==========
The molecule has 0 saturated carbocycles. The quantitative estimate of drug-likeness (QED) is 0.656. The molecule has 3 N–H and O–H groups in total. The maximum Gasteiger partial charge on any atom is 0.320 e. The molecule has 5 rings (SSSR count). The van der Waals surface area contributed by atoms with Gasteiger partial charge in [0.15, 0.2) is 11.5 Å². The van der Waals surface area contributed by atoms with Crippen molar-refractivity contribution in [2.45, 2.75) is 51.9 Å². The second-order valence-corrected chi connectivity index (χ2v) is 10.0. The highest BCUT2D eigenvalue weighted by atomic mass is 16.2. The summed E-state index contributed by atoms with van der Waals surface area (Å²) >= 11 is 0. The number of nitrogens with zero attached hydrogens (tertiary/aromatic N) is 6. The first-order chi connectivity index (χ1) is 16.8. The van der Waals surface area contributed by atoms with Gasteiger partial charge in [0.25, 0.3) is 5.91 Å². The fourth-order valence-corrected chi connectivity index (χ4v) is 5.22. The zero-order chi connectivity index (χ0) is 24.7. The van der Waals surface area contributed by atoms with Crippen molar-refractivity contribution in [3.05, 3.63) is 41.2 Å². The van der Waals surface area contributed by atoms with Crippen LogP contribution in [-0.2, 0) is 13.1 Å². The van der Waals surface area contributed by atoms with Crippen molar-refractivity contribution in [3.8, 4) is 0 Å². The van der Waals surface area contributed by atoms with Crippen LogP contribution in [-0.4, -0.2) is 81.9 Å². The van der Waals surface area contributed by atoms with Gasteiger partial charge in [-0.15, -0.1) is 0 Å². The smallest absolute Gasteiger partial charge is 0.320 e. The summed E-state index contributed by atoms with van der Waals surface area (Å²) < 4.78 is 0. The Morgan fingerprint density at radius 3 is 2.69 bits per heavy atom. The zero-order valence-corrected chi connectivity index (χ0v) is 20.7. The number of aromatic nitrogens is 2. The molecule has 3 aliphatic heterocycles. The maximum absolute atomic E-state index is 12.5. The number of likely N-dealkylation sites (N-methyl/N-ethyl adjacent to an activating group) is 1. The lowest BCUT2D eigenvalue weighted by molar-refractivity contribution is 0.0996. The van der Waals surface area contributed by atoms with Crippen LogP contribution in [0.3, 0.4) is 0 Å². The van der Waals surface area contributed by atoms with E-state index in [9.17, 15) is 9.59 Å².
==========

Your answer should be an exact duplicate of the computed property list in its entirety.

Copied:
The molecule has 0 saturated carbocycles. The quantitative estimate of drug-likeness (QED) is 0.656. The molecule has 3 N–H and O–H groups in total. The maximum Gasteiger partial charge on any atom is 0.320 e. The molecule has 5 rings (SSSR count). The van der Waals surface area contributed by atoms with Gasteiger partial charge in [0.15, 0.2) is 11.5 Å². The van der Waals surface area contributed by atoms with Crippen molar-refractivity contribution in [2.45, 2.75) is 51.9 Å². The second-order valence-corrected chi connectivity index (χ2v) is 10.0. The highest BCUT2D eigenvalue weighted by atomic mass is 16.2. The summed E-state index contributed by atoms with van der Waals surface area (Å²) >= 11 is 0. The number of nitrogens with zero attached hydrogens (tertiary/aromatic N) is 6. The first-order chi connectivity index (χ1) is 16.8. The van der Waals surface area contributed by atoms with Gasteiger partial charge in [0.25, 0.3) is 5.91 Å². The fourth-order valence-corrected chi connectivity index (χ4v) is 5.22. The zero-order chi connectivity index (χ0) is 24.7. The van der Waals surface area contributed by atoms with Crippen molar-refractivity contribution in [3.05, 3.63) is 41.2 Å². The van der Waals surface area contributed by atoms with Crippen LogP contribution in [-0.2, 0) is 13.1 Å². The van der Waals surface area contributed by atoms with Crippen molar-refractivity contribution in [3.8, 4) is 0 Å². The van der Waals surface area contributed by atoms with Crippen LogP contribution in [-0.4, -0.2) is 81.9 Å². The van der Waals surface area contributed by atoms with Gasteiger partial charge in [-0.15, -0.1) is 0 Å². The smallest absolute Gasteiger partial charge is 0.320 e. The summed E-state index contributed by atoms with van der Waals surface area (Å²) < 4.78 is 0. The Morgan fingerprint density at radius 3 is 2.69 bits per heavy atom. The zero-order valence-corrected chi connectivity index (χ0v) is 20.7. The number of aromatic nitrogens is 2. The molecule has 3 aliphatic heterocycles. The maximum absolute atomic E-state index is 12.5. The number of likely N-dealkylation sites (N-methyl/N-ethyl adjacent to an activating group) is 1. The lowest BCUT2D eigenvalue weighted by molar-refractivity contribution is 0.0996. The van der Waals surface area contributed by atoms with Crippen LogP contribution in [0.3, 0.4) is 0 Å². The van der Waals surface area contributed by atoms with E-state index in [9.17, 15) is 9.59 Å².